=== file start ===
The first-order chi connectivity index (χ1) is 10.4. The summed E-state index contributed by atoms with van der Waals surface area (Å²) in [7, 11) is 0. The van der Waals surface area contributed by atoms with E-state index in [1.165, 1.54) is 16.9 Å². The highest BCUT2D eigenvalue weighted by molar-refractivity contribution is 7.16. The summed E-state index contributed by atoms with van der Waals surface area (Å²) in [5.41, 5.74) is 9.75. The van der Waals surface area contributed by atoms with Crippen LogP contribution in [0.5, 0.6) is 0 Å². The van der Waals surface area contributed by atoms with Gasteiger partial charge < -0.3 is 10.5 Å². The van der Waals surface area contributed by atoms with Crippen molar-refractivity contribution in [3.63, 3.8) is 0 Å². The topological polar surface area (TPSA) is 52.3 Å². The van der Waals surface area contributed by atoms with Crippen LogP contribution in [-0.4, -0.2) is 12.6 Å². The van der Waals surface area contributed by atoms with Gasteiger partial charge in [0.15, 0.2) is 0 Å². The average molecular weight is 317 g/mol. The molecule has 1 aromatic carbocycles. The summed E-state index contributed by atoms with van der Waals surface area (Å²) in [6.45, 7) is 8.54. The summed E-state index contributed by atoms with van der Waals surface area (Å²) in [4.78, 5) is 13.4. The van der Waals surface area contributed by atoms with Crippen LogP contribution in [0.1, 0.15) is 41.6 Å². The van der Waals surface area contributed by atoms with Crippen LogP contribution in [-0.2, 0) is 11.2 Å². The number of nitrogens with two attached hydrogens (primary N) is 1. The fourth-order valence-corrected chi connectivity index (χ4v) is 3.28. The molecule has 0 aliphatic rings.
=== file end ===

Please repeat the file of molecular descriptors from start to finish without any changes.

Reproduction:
The first-order chi connectivity index (χ1) is 10.4. The summed E-state index contributed by atoms with van der Waals surface area (Å²) in [7, 11) is 0. The van der Waals surface area contributed by atoms with E-state index in [1.165, 1.54) is 16.9 Å². The highest BCUT2D eigenvalue weighted by molar-refractivity contribution is 7.16. The summed E-state index contributed by atoms with van der Waals surface area (Å²) in [5.41, 5.74) is 9.75. The van der Waals surface area contributed by atoms with Crippen LogP contribution in [0.5, 0.6) is 0 Å². The van der Waals surface area contributed by atoms with Gasteiger partial charge < -0.3 is 10.5 Å². The van der Waals surface area contributed by atoms with Crippen molar-refractivity contribution in [3.63, 3.8) is 0 Å². The topological polar surface area (TPSA) is 52.3 Å². The van der Waals surface area contributed by atoms with Crippen LogP contribution in [-0.4, -0.2) is 12.6 Å². The van der Waals surface area contributed by atoms with Gasteiger partial charge in [0.15, 0.2) is 0 Å². The average molecular weight is 317 g/mol. The molecule has 1 aromatic carbocycles. The summed E-state index contributed by atoms with van der Waals surface area (Å²) in [6.45, 7) is 8.54. The summed E-state index contributed by atoms with van der Waals surface area (Å²) in [4.78, 5) is 13.4. The van der Waals surface area contributed by atoms with Crippen LogP contribution in [0.1, 0.15) is 41.6 Å². The van der Waals surface area contributed by atoms with Crippen LogP contribution in [-0.2, 0) is 11.2 Å². The number of nitrogens with two attached hydrogens (primary N) is 1. The fourth-order valence-corrected chi connectivity index (χ4v) is 3.28. The molecule has 0 aliphatic rings.